|Interior of the College Library, circa 1923|
Foust agreed to discuss the matter with the College Librarian and “do anything we can to aid these students.” He quickly added, however, that Jackson should be acutely award “that certain embarrassments may arise in our attempt to do what they request” and that he “doubt[ed] the wisdom of permitting negro students to take the books out of our library.” While he agreed to consider the idea, Foust added that he would ask the Librarian to consult with Dr. Anna Gove, the student health coordinator, to learn more “about the danger that may arise from disease if these students are permitted to take the books and use them when our students must use them when they are returned to the library.”
Jackson’s decision to support the use of the WC Library by African-American students ran counter to the Jim Crow laws that were prevalent across North Carolina at the time. Jackson, however, was well known as a champion of racial equality. He arrived at the institution then known as State Normal in 1909 to lead the history department. A native of Georgia, he studied at Mercer University and spoke frequently on the topic of race relations in American history. Although he was forced to work within the framework of the segregated South, he served as chairman of local, state, and southern regional Commissions on Interracial Cooperation. From 1938 to 1953, he served as chairman of the Board of Trustees at Bennett College.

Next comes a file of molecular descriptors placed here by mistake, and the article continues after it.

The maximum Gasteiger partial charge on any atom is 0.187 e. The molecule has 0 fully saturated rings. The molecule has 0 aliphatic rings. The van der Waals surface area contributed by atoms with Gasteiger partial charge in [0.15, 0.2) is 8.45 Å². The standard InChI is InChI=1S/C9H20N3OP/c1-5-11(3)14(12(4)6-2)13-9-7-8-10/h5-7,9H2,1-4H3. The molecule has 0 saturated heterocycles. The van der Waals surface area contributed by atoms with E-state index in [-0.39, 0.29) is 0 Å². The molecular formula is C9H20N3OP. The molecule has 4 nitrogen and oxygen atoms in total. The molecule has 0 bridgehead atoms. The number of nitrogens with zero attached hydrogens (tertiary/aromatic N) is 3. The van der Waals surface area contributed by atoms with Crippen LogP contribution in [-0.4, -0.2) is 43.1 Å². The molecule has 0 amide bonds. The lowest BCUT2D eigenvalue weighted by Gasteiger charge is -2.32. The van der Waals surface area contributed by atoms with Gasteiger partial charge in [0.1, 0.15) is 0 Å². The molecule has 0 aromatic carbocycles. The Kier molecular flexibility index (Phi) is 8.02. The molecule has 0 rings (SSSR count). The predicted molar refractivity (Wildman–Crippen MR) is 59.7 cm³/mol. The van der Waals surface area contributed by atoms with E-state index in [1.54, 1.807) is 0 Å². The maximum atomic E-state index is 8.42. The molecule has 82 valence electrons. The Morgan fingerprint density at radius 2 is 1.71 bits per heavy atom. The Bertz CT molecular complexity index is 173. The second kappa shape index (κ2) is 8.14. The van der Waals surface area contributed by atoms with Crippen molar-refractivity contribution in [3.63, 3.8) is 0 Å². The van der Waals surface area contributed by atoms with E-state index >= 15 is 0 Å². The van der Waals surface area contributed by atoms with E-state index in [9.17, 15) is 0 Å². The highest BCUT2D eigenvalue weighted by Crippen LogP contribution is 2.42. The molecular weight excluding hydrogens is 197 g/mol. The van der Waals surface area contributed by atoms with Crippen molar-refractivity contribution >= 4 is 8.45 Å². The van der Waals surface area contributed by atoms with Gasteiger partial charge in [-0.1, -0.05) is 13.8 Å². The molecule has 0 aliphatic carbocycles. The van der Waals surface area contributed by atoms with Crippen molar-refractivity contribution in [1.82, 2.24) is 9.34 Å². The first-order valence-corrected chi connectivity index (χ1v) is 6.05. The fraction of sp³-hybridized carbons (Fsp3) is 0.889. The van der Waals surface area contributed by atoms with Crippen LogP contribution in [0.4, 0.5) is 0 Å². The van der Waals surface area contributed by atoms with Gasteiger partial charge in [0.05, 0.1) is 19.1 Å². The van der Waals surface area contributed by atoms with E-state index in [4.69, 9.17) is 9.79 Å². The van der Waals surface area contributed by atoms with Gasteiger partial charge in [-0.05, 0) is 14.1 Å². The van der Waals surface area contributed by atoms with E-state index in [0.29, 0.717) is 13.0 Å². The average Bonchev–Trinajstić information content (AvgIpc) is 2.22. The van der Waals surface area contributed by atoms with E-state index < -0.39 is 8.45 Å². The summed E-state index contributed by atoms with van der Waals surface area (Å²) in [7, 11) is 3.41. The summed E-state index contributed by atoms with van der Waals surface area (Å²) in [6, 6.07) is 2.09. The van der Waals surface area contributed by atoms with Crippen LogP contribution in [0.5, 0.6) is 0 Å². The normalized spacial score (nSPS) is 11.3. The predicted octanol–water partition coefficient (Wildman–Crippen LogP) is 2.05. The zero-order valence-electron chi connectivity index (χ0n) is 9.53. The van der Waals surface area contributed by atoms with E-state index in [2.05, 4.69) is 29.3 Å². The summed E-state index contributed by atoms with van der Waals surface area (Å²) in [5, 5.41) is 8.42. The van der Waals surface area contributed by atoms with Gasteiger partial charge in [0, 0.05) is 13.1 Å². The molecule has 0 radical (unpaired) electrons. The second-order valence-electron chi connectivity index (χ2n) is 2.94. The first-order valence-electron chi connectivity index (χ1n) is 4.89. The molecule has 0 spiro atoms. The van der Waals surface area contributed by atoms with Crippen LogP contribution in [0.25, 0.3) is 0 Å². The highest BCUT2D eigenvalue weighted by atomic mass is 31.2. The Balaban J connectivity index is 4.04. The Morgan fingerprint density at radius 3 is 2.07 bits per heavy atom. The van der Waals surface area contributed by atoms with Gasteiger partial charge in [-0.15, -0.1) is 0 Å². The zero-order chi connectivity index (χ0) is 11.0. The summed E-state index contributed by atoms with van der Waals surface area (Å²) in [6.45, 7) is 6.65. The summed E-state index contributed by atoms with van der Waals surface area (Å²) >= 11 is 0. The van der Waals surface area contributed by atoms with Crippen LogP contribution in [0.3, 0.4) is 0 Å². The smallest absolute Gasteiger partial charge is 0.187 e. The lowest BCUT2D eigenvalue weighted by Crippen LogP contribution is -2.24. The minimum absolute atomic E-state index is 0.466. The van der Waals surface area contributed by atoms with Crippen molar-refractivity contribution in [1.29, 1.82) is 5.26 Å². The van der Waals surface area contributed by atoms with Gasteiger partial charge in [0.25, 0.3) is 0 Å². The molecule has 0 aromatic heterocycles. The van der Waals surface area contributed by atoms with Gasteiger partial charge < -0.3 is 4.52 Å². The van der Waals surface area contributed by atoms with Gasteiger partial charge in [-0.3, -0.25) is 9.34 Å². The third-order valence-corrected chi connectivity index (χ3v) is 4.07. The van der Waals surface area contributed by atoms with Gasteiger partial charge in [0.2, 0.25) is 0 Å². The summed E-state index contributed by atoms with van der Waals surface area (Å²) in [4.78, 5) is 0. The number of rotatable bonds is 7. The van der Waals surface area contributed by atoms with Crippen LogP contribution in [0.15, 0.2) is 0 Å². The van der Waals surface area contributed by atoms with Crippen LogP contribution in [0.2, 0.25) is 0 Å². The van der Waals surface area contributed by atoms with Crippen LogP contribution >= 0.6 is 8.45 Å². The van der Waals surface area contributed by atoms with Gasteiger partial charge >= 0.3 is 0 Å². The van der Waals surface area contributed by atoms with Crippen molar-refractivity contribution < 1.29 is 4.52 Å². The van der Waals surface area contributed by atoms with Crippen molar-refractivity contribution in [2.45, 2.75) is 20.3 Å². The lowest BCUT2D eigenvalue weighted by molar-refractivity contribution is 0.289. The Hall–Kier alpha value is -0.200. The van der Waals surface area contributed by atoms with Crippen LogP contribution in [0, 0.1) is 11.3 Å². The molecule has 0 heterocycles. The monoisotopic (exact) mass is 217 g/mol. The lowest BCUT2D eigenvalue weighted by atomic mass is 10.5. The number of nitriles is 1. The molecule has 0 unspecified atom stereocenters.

|Walter Clinton Jackson, 1948|
State laws and regulations, however, did not support open sharing of resources between WC and its African-American neighbor institutions. “Separate but equal” policies resulted in the segregation of public schools, public spaces, transportation, restrooms, restaurants, and drinking fountains. Since 1901, North Carolina state law had explicitly required separate facilities for the consumption of library materials by white and black citizens. While a number of prominent North Carolinians, including Governor W. Kerr Scott (1949-1953), believed in extended some degree of civil liberties to African Americans, the general consensus across the state favored the continuation of segregationist policies.
Jackson’s willingness to push these boundaries and search for concessions whenever possible led to him being recognized as a “pioneer in the field of better race relations” when he received an honorary doctorate from Bennett in 1949. While Jackson was no longer Chancellor when the WC was officially desegregated in 1956, he stood as an early leader in creating a more open and accepting campus.